For more than a decade, the Women in Science and Technology (WIST) conference opened doors for young women considering careers in scientific and technical fields by providing them with valuable information and encouragement as well as by introducing them to successful women professionals.
Understanding how a species battles to sustain itself in a challenging habitat is a cornerstone of ecological research; now scientists have applied this approach to science itself to discover why women are being driven out of academia. Their results, published in Oikos, reveals how a gender imbalance in science and academia is maintained by institutional barriers.
"In ecology a species can only establish itself and develop if the population exceeds a certain threshold," said Dr Katherine O'Brien from the University of Queensland, Australia. "It's similar for researchers and academics who need to reach a certain point before they can attract more funding, more students to teach and high quality collaborators which can increase their research productivity. Yet there are barriers which prevent women from reaching this point."
One of these barriers is the tendency of female academics towards part-time work in order to balance family and work commitments. Working part-time is rare in academia while university managers find it difficult to assess the research performance of part-time staff using traditional methods.
The performance of academics and researchers is increasingly assessed using set metrics such as the number of papers produced in a year or the number of citations the research generates.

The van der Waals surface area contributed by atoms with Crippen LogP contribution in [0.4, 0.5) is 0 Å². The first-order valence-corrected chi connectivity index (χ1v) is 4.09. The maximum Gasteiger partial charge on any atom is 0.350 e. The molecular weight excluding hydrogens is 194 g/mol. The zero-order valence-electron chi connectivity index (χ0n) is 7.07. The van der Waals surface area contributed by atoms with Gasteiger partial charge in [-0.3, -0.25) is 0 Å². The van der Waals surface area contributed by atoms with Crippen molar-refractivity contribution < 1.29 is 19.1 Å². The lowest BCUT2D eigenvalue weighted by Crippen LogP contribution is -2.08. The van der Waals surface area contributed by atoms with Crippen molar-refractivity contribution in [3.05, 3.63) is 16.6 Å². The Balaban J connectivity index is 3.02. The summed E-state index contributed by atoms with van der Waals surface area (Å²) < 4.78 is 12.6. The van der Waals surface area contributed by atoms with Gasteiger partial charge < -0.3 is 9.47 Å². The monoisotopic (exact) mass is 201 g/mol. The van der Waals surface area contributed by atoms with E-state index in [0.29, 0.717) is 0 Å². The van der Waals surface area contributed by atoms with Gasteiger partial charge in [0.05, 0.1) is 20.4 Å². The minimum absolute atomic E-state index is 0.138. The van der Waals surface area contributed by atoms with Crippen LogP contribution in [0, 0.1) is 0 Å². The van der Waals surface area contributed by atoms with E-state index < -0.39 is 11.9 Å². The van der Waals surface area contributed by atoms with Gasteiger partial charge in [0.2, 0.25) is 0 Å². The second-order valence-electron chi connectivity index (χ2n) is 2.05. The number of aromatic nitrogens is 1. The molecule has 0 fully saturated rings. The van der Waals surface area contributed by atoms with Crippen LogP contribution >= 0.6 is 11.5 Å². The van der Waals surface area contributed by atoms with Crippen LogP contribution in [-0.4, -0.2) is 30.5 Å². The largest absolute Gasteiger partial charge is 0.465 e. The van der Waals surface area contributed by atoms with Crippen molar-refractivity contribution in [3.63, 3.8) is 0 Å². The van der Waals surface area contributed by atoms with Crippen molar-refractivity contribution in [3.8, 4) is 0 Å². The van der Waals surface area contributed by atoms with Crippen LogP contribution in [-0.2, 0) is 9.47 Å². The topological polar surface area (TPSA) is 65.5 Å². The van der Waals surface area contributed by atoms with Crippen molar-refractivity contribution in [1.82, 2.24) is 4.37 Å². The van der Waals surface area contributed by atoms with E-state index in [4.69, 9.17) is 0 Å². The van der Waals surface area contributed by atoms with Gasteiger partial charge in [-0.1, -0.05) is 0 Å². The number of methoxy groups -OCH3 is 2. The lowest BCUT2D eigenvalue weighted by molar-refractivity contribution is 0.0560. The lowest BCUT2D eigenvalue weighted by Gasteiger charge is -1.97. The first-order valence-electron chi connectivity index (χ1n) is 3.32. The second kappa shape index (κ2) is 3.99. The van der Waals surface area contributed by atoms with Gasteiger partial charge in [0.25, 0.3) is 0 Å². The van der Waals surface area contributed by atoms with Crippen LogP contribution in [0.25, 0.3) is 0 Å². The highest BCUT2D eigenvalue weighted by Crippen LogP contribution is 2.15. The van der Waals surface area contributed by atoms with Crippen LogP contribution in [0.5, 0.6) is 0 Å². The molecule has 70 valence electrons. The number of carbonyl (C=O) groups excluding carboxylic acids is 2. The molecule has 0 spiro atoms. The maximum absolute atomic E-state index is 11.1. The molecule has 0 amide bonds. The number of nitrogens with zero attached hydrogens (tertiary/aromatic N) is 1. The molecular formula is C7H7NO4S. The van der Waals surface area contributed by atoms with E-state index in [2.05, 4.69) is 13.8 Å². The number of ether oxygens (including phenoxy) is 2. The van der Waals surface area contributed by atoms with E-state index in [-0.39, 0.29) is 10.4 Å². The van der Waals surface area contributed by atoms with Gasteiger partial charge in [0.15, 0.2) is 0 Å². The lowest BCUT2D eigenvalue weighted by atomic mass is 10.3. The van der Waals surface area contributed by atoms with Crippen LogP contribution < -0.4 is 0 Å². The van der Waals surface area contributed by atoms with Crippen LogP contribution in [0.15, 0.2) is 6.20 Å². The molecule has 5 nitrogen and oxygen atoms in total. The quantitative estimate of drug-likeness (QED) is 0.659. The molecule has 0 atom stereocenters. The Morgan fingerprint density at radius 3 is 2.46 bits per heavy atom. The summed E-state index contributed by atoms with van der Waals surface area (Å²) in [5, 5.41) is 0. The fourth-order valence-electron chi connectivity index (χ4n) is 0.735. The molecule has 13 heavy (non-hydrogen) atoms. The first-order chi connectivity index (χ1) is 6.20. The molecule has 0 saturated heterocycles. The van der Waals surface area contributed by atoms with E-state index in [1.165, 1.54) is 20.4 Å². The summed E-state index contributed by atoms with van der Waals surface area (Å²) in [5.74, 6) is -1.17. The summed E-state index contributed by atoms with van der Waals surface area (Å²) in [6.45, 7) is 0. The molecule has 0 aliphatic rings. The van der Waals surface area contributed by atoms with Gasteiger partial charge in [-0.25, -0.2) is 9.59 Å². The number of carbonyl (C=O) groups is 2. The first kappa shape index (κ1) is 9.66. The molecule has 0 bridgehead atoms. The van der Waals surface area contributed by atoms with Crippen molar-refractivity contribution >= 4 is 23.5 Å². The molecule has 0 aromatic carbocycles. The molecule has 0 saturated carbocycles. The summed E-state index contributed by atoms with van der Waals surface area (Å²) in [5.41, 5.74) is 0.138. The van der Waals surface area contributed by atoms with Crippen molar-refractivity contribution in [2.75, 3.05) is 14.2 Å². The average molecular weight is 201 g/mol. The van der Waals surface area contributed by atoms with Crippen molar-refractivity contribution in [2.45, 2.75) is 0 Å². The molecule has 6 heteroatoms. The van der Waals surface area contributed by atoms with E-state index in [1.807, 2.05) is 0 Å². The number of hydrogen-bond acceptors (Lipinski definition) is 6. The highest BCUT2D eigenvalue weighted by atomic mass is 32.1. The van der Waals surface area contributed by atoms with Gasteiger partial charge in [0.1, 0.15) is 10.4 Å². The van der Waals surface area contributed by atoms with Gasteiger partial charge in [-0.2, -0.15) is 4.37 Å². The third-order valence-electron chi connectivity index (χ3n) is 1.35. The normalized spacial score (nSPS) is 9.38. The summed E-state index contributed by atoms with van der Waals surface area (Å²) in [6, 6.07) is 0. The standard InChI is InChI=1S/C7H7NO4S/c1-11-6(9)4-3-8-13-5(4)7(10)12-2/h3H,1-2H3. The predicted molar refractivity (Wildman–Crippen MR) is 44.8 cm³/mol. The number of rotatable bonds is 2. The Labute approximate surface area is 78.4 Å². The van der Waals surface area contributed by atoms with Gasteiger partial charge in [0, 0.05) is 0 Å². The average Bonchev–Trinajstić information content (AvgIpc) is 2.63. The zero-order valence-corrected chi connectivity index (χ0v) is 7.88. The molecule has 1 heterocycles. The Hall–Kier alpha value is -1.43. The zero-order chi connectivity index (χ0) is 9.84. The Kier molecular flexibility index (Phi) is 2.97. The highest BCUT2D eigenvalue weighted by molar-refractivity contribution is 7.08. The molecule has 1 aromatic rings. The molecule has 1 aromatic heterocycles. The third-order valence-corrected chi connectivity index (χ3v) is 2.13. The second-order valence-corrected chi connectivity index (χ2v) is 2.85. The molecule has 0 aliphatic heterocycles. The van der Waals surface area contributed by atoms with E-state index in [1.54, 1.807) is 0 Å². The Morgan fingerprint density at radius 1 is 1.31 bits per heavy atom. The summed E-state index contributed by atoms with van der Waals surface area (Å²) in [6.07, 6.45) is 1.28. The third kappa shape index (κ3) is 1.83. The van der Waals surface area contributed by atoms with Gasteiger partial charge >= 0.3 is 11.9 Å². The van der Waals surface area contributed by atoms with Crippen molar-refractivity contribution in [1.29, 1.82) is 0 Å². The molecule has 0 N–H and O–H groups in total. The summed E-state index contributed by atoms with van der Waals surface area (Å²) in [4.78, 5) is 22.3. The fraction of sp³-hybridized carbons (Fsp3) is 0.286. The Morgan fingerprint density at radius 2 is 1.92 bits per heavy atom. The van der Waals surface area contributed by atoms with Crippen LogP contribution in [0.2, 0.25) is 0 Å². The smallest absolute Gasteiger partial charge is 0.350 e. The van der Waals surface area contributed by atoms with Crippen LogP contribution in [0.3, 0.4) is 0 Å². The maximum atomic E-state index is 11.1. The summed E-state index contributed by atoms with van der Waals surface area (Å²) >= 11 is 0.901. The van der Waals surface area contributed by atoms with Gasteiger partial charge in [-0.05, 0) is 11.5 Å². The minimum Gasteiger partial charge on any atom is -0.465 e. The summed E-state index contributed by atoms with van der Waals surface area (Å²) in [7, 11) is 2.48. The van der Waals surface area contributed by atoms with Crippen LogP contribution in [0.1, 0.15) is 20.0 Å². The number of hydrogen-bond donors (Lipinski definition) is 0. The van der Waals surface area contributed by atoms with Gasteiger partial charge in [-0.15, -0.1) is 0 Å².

While these metrics can promote research output within an organisation, they can also undermine diversity, which in ecological terms is fatal to a species as it underpins resilience.
"To use the ecology analogy, research productivity is similar to the birth rate of a new species. Both need to exceed a critical rate if the population is going to grow and survive, or the academic is to become established in their field," said O'Brien. "However, research metrics are strongly biased towards full-time continuous employment and penalise academics who take time off before they become established."
The ecological model also suggests that if women have children before becoming established they will struggle to remain competitive with their full-time peers. This explains drift of women from research into teaching, where performance is assessed on current rather than accumulated historical performance.
To address the gender imbalance the authors suggest that women who go part-time should be strategic and concentrate on either research of teaching. In turn university managers should be cautious in judging success using metrics, and implement schemes to ensure that part-time work and career breaks are not "one-way tickets" out of research.
"The ecological approach demonstrates that any system which operates on a narrow criteria, be it a forest or a faculty, undermines itself by reducing both diversity and the pool of talent from which our researchers are drawn," concluded O'Brien. "In a working environment dominated by those working full-time women need to be brave and be prepared to be the odd ones out."